What do you find most satisfactory about shooting in difficult lighting?
I love how it really pushes me to be creative and to have fun with the lighting. It means that I am in control of the lighting and how I want things to look. It gets me thinking about what I can do and how far I can push things. I shot at Rise Hall in Yorkshire a while back and I knew that they didn’t have any flood lighting at the front of the venue, so had probably never seen a shot of it at night. I ended up lighting it with a red flash and a blue flash, and ultimately I got a completely original image. I get satisfaction out of giving my clients unique and creative wedding images.
What would be your top tips for shooting in difficult lighting?
It’s so difficult to know where to start. I teach workshops to wedding photographers all about lighting and it takes a full day to impart that knowledge. But I suppose I would say to remember that as a photographer you are in control of the lighting: think about what you want to do and do anything you need to make it work for you. Switch lights on or off, move lamps, move the couple.
Is there a wedding photographer whose work you admire for their ability to shoot in difficult lighting?
There are a couple of amazing American photographers who I think are really creative with light. They have a really good understanding of light, whether using natural light, light available at the venues, or their own lights. I really admire their work. The first is Jeff Newsom and the second is Matt at Our Labour of Love. They both use light in really creative ways and make things work for them. That’s the sign of a great wedding photographer, the ability to capture great images in any lighting situation.
What is the biggest challenge about shooting a winter wedding?
In the UK it gets dark at around 4pm in winter, so for most of the day you are shooting after the sun has gone down. Ultimately it’s down to you to capture the memories for the clients; they just want it to look great on the day and for the images to reflect that. I’ve had brides turn all the lights out just before the first dance as they wanted a candle lit dance and the challenge is coming up with something that works for the couple.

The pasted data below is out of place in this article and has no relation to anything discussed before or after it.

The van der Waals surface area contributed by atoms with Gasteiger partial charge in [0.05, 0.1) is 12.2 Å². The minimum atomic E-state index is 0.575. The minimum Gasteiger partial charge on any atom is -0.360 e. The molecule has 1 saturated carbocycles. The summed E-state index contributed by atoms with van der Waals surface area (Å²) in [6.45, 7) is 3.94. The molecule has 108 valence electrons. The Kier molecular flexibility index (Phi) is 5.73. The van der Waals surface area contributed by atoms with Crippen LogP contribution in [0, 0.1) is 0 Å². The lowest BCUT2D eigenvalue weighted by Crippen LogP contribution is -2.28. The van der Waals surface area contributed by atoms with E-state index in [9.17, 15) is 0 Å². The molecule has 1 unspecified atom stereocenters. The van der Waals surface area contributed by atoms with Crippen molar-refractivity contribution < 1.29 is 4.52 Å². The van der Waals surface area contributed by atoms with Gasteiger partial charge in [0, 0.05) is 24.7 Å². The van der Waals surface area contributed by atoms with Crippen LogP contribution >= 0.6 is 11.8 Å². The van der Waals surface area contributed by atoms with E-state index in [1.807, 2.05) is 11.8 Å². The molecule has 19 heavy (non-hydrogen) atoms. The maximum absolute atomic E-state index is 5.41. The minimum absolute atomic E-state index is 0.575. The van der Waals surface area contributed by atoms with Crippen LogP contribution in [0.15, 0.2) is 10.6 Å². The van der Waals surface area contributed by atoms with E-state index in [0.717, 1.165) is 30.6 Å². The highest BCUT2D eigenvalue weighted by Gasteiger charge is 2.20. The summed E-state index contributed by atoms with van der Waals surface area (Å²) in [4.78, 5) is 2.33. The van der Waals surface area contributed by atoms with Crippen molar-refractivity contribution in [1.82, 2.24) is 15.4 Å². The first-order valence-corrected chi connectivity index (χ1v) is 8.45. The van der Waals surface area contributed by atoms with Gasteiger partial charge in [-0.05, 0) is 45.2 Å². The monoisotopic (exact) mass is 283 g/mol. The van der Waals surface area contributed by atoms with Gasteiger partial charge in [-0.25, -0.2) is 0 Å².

What do you always carry in your camera bag as ‘just in case’ equipment at winter weddings?
I tend to take the same kit as I do for summer weddings. In fact, the only thing I take to winter weddings that I wouldn’t take to a summer wedding is a coat! It’s not so much about the equipment as knowing how to use it. As photographers we capture light, and that is it. So many people who attend my workshops say they are natural light photographers, but that they panic when it comes to winter weddings and low light situations. That’s where I come in and show them how simple lighting techniques that can be applied to most situations. By the end of the workshop they go away saying they are photographers, not just in natural light but in any light.
What has been your favourite winter wedding assignment and why?
I shot a wedding in London’s Soho at the beginning of this year. When it came time for the couple’s shots, the heavens opened and we got about two weeks’ worth of rain in twenty minutes. So I just looked around the venue, and used my creativity and all the ideas I had come up with during the break to get some really alternative and unique images. We shot against a plain wall in the corridor by the stairs and used some curtains in the room where the ceremony had taken place 10 minutes before. We staged an area to shoot in, shot in the bar, and even out in the rain. The images were so much more creative and special because I was forced to use my initiative.